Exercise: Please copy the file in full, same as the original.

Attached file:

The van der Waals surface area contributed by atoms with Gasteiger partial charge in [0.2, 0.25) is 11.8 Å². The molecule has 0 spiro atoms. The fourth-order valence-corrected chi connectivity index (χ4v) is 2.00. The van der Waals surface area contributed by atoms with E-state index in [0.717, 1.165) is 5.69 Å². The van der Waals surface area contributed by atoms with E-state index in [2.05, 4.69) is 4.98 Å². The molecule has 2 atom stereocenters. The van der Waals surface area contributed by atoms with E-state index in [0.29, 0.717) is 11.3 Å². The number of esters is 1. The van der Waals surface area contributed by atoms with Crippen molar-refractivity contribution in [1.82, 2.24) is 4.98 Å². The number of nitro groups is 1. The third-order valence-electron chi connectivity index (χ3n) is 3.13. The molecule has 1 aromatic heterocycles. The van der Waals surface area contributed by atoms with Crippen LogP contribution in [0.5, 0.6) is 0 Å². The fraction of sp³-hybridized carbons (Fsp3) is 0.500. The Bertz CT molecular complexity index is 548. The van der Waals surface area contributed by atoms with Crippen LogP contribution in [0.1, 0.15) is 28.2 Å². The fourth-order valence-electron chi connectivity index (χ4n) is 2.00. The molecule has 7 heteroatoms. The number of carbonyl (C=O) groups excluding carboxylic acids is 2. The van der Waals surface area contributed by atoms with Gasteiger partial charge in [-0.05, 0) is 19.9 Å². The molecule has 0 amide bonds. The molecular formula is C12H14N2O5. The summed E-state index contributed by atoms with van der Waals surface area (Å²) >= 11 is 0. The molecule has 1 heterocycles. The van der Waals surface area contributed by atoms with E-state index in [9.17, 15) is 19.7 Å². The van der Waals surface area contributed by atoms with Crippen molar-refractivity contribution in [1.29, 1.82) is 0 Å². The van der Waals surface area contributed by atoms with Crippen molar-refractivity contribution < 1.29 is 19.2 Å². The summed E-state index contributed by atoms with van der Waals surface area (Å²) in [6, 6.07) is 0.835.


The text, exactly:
The van der Waals surface area contributed by atoms with Gasteiger partial charge in [0.2, 0.25) is 11.8 Å². The molecule has 0 spiro atoms. The fourth-order valence-corrected chi connectivity index (χ4v) is 2.00. The van der Waals surface area contributed by atoms with E-state index in [0.717, 1.165) is 5.69 Å². The van der Waals surface area contributed by atoms with E-state index in [2.05, 4.69) is 4.98 Å². The molecule has 2 atom stereocenters. The van der Waals surface area contributed by atoms with E-state index in [0.29, 0.717) is 11.3 Å². The number of esters is 1. The van der Waals surface area contributed by atoms with Crippen molar-refractivity contribution in [1.82, 2.24) is 4.98 Å². The number of nitro groups is 1. The third-order valence-electron chi connectivity index (χ3n) is 3.13. The molecule has 1 aromatic heterocycles. The van der Waals surface area contributed by atoms with Crippen LogP contribution in [0.5, 0.6) is 0 Å². The fraction of sp³-hybridized carbons (Fsp3) is 0.500. The Bertz CT molecular complexity index is 548. The van der Waals surface area contributed by atoms with Crippen LogP contribution in [0.1, 0.15) is 28.2 Å². The fourth-order valence-electron chi connectivity index (χ4n) is 2.00. The molecule has 7 heteroatoms. The number of carbonyl (C=O) groups excluding carboxylic acids is 2. The van der Waals surface area contributed by atoms with Gasteiger partial charge in [-0.05, 0) is 19.9 Å². The molecule has 0 amide bonds. The molecular formula is C12H14N2O5. The summed E-state index contributed by atoms with van der Waals surface area (Å²) >= 11 is 0. The molecule has 1 heterocycles. The van der Waals surface area contributed by atoms with E-state index in [9.17, 15) is 19.7 Å². The van der Waals surface area contributed by atoms with Crippen molar-refractivity contribution in [1.29, 1.82) is 0 Å². The van der Waals surface area contributed by atoms with Crippen molar-refractivity contribution < 1.29 is 19.2 Å². The summed E-state index contributed by atoms with van der Waals surface area (Å²) in [6, 6.07) is 0.835.